Sabar Gul, 27, still remembers the fateful day nearly four years ago when the coal mine he was working in deep underground in northwestern Pakistan collapsed.
Days later when he regained consciousness, the lower half of his body was paralyzed. He never walked again. “From that day, my life has been confined to a bed. I cannot walk, and now I can’t even control my bladder,” he told Radio Mashaal.
Gul is one of thousands of disabled miners in Shangla, a picturesque but impoverished mountainous district in Pakistan’s northwestern Khyber Pakhtunkhwa Province that supplies most of the country’s tens of thousands of miners. Young men from Shangla flock to mines across Pakistan in the hopes of cashing in on the slightly better wages offered the industry.
But dangerous working conditions, lax safety regulations, and a lack of emergency services mean hundreds of miners from Shangla are killed in mining accidents every year. Hundreds more are injured in mines or are afflicted by diseases after exposure to dangerous chemicals, gases, and dust. In the absence of comprehensive government assistance, families and communities often scramble to look after incapacitated miners.
Gul says his life as a paraplegic is a living hell. “I can’t do anything and just lie in bed thinking of things that makes me very depressed. I feel like I will soon go mad.”
His wife and three children have no source of income since the accident, and their extended family of 25 now lives off a small field where they grow crops.
“My brother was born with disabilities. I was the only breadwinner,” he said. “Successive governments have done nothing for me. Whatever little help we get comes from our relatives and our community.”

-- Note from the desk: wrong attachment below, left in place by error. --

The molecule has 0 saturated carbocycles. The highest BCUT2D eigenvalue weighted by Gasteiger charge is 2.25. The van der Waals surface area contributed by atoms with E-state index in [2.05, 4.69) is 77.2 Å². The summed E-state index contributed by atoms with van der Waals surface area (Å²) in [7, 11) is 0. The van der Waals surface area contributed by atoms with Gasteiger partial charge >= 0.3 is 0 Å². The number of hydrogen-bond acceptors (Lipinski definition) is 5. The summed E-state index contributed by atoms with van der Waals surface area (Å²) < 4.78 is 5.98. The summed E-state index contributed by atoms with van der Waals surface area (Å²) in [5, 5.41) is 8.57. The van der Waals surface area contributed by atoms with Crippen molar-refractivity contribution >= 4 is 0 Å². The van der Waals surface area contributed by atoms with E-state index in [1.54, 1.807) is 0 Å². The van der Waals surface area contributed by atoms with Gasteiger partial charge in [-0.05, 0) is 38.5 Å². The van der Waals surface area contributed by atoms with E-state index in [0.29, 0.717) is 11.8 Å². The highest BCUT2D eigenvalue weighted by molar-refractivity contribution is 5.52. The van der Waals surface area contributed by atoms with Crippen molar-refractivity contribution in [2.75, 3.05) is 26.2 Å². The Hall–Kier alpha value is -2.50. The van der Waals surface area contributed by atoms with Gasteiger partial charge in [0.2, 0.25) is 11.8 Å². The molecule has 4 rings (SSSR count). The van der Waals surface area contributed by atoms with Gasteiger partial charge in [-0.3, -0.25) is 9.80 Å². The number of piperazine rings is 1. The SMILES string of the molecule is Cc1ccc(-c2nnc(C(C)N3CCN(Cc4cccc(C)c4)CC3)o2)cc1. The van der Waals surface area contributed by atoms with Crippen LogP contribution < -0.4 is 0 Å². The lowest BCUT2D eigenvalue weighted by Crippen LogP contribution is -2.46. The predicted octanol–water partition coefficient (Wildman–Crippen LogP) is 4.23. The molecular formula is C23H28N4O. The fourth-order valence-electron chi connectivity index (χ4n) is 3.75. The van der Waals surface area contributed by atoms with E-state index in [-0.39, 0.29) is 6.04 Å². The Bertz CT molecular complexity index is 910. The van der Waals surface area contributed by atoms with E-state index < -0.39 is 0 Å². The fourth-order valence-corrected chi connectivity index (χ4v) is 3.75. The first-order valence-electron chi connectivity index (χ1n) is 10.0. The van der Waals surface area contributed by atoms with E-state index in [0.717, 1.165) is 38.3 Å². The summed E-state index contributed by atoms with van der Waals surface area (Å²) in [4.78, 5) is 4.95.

Hussain Ali, another former miner in his late 20s, is now wheelchair-bound after a spinal-cord injury in 2016. He spends his days teaching his five children and kids from his neighborhood.
“I’m lucky to have brothers who look after our family. But I am trying to collect information about other miners suffering from disabilities and diseases,” he told Radio Mashaal. “We have miners here who have been disabled for decades.”
Ali says the only real help they get is at a rehabilitation clinic for paraplegics in Khyber Pakhtunkhwa’s capital, Peshawar, some 200 kilometers away. “I know someone who has been forced to beg to survive,” he noted.
Fawad Ashraf oversees the government’s social welfare department in Shangla. He says they are trying to register disabled miners so that they can receive assistance. Once the paperwork is completed, they can qualify for an intermittent monthly grant of nearly $20 from the government.
“For now, our resources are very limited. We only have two current programs to help the disabled,” he told Radio Mashaal. “We have registered nearly 5,000 people as disabled in Shangla. But I cannot say with certainty how many of them were miners.”
Tashfeen Haider, the deputy commissioner or senior civilian administrator of Shangla, says the plight of disabled miners is heartbreaking and the authorities are now reaching out to international and nongovernmental organizations and local philanthropists for help.
“It is really painful to know the circumstances of these people, particularly the suffering endured by widows and small children,” he told Radio Mashaal. “I am also urging local politicians and lawmakers to do something to help people struggling with disabilities.”
Gul, however, sees no end to his misery. “Our only hope is Allah,” he says.